Smartphones Tied To 25% Of U.S. Car Crashes

Distractions caused by smartphones contribute to a quarter of U.S. automobile accidents, says Governors Highway Safety Association. Are your workers driving distracted?

Eric Zeman, Contributor

July 8, 2011

3 Min Read

Cell phones and smartphones continue to pose a serious threat to American motorists. A study conducted by the Governors Highway Safety Association (GHSA) sifted through the data of 350 scientific papers on the subject and has concluded that drivers are distracted from the primary task of piloting their vehicle by one thing or another up to half the time.

Using a cell phone at all raises the chances that a driver will cause an accident. Sending text messages, or texting, while driving is even riskier than using a phone to make calls while driving. The GHSA estimates that distractions account for between 15% and 25% of all crashes, which range from minor fender-benders to accidents involving fatalities.

"Despite all that has been written about driver distraction, there is still a lot that we do not know," GHSA executive director Barbara Harsha said in a statement. "Clearly, more studies need to be done addressing both the scope of the problem and how to effectively address it."

The GHSA wants individual states to step up efforts to curb distracted driving. It recommends that all states ban texting while driving, as well as ban cell phone use by novice drivers in the car entirely. Further, it says states to do a more effective job of enforcing the laws that are already on the books.

Businesses that have employees on the road need to take this issue seriously. While equipping fleet drivers, sales professionals, and other traveling employees with smartphones is often necessary, the smart enterprise can take steps to make sure they're not used at the wrong time. Setting up internal use policies is the least measure that should be taken. Make sure employees obey state laws regarding cell phone use in vehicles. Even if cell use isn't banned in your state, your business should probably prohibit it anyway. After all, it's not just the employee who is at risk.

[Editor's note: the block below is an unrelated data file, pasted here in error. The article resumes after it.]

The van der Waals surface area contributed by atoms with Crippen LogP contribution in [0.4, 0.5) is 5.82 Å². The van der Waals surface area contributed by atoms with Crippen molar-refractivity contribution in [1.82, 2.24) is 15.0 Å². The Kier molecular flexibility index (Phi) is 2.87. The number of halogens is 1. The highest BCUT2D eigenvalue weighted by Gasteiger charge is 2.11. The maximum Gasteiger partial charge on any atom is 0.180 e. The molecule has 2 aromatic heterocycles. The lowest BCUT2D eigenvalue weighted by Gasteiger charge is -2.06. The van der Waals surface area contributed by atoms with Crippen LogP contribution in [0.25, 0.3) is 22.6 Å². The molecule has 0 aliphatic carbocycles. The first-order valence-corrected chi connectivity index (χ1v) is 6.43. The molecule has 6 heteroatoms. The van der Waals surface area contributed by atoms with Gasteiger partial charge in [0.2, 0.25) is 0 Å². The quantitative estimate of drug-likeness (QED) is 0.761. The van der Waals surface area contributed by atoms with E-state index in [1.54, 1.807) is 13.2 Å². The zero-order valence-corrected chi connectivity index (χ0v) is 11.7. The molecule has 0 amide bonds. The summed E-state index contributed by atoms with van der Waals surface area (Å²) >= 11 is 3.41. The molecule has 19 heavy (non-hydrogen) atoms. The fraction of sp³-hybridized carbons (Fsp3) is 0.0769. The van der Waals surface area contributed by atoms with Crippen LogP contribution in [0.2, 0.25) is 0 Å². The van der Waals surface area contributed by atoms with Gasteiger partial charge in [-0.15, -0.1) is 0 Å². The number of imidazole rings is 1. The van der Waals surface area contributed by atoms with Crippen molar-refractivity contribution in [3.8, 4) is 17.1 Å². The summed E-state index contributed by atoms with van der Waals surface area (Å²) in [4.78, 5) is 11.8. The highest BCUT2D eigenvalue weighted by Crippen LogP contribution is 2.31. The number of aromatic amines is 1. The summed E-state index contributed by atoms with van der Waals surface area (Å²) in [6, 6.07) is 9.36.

There are plenty of tools available to business and consumer users alike that help manage cell phones when in cars. For example, T-Mobile has recently started offering a service called DriveSmart, which sends incoming calls directly to voicemail and sends canned "I'm driving now, let me call you later" responses to incoming text messages when the phone is in a moving vehicle. Even these simple tools can help reduce the impact cell phone use has when your employees are on the road.

In the mean time, the GHSA says it needs more data, so it wants states to pay attention to the causes of accidents and record as many details as possible.

"While distracted driving is an emotional issue that raises the ire of many on the road, states must take a research-based approach to addressing the problem," said Harsha. "Until more research is conducted, states need to proceed thoughtfully, methodically, and objectively."

Businesses, too, need to be thoughtful about this issue. Don't ignore it.

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About the Author(s)

Eric Zeman


Eric is a freelance writer for InformationWeek specializing in mobile technologies.

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